more about other research from the Berger Institute.
“The poets (by which I mean all artists) are finally the only people who know the truth about us. Soldiers don’t. Statesmen don’t. Priests don’t. Union leaders don’t. Only poets” (James Baldwin). Terisa Siagatonu (poet, activist, therapist) offered this quote as part of the night’s thesis for her presentation at the Ath on Tuesday, October 1st. Coming from the perspective of a 1st generation, queer, Pacific Islander woman, Terisa discussed her role as an award-winning poet and artist in being a voice that reflects what society is feeling and being an activist for healing and change.
In addition to reciting powerful poetry that filled the room
with snaps of agreement, Terisa shared her background of how she navigated the
1st generation struggle and how she found her voice through poetry.
She discussed the risks of being an artist, especially this day and age with
social media and increased vulnerability. Despite this, she says, “the cost of
my silence was way too high of a price to pay… it was affecting my whole
well-being”. It opened up conversations with her family that would otherwise
have been kept closed, and it helped her to find the transformative power of
poetry in trauma. With a degree in marriage and family therapy, Terisa has a
unique perspective of how creativity and artistry can be combined with healing.
She not only teaches this to small groups, but speaks out as a member of society,
following and reflecting current events and emotions. She shares how poetry is
becoming more popular now than ever – it’s economic and easy to access, it
grabs attention, and it forces you to be creative with what you want to say
while challenging you to be intentional with your words. But the benefits don’t
stop at there: “Our health improves when we have agency over our voice and
control of our narrative… and not just in art,” states Terisa. Her goal right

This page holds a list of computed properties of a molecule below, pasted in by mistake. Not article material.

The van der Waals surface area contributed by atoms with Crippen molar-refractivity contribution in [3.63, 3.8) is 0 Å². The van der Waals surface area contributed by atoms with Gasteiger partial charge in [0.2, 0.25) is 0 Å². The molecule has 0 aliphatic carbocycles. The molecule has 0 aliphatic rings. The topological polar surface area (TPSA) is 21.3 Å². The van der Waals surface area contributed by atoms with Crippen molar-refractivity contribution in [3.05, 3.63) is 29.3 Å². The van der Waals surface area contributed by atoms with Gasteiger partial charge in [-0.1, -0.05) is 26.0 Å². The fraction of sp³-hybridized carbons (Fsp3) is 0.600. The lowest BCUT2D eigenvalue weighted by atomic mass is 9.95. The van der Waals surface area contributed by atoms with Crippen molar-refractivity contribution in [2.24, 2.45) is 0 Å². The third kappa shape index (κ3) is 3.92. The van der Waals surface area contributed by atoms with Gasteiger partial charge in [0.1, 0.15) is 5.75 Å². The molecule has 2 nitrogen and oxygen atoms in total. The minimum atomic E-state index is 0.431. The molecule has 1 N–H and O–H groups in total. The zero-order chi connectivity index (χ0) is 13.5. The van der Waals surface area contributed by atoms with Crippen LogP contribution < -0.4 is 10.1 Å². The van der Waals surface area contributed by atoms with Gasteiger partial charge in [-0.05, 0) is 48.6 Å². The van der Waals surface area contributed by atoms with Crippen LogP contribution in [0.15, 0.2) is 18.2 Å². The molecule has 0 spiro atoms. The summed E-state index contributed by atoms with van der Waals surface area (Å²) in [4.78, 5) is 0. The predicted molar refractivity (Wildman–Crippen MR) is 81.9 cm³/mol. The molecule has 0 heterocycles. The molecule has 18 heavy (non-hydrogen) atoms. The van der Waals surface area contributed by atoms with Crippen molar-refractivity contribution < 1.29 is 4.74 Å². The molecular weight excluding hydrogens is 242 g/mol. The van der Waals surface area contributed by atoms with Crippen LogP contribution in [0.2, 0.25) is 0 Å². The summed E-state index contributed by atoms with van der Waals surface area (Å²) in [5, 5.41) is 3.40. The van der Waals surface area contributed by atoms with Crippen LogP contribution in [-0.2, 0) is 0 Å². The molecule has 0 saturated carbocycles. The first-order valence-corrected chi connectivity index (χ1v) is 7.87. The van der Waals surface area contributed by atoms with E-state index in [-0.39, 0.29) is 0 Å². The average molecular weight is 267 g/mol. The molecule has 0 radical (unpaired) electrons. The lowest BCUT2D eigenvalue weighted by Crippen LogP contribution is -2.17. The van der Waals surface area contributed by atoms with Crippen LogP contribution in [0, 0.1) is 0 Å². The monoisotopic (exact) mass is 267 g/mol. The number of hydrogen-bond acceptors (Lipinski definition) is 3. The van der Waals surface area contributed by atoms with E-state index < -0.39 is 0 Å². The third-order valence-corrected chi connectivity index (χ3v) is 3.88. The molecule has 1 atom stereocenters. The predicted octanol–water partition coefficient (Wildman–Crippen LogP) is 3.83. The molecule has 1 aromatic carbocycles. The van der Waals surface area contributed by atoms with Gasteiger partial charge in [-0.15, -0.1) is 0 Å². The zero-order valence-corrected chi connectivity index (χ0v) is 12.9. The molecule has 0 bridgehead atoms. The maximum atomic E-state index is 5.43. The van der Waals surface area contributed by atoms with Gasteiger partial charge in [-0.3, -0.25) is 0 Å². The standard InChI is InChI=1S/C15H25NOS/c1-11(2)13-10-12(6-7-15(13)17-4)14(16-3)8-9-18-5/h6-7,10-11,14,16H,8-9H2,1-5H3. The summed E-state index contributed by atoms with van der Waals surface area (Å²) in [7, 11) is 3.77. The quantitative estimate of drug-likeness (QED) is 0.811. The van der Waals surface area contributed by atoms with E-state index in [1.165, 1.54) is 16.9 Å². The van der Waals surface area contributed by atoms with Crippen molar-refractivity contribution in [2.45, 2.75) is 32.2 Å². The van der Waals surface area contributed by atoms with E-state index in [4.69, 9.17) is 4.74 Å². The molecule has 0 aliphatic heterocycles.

now is to find ways to not only have poetry impact the individual and the
larger community by using voice to address change, but to address the root
cause of current issues.
To keep track of Berger Institute events, click here. To learn more
about Terisa Siagatonu, click here.
On Monday, September 23rd, Claremont McKenna College’s Athenaeum and the Berger Institute welcomed Dr. Anna S. Lau in giving an eye-opening, evening presentation on the research-to-practice gap for evidence-based practice in mental health. Dr. Lau is a child clinical psychologist and professor of psychology at the University of California, Los Angeles. In her presentation, Dr. Lau focused on the current views of evidence-based practice in mental health, the trouble with getting evidence-based research into practice while serving diverse families, and studies on how evidence-based practices can be adapted to be more culturally responsive.
“Effect sizes fall when evidence-based practices move from
research to practice settings,” states Dr. Lau. She shares that many of these
studies are from a specific sample of people from university settings who are
somewhat similar. These researched, evidence-based practices, while very
effective with the university samples, may not fare as well with the varying
and more complex needs of clients from the larger community. Many practitioners
in response may either adapt the evidence-based practices, possibly
compromising its effectiveness, they may discard the evidence and rely on their
expertise, or they may ignore the complex needs of their clients and rely too
much on the research. In studying this, Dr. Lau found that many community
therapists actually make pretty good calls when adapting the research, such as
lengthening the pacing or omitting small components, with the integrity of the
evidence-based practice still intact. Dr. Lau and others “want to give
community therapists more support in leaning into the evidence-based practices”
and how it can be adapted to fit their clients’ needs.
To keep up with Berger Institute events, click here. For the CMC
Athenaeum speaker schedule, click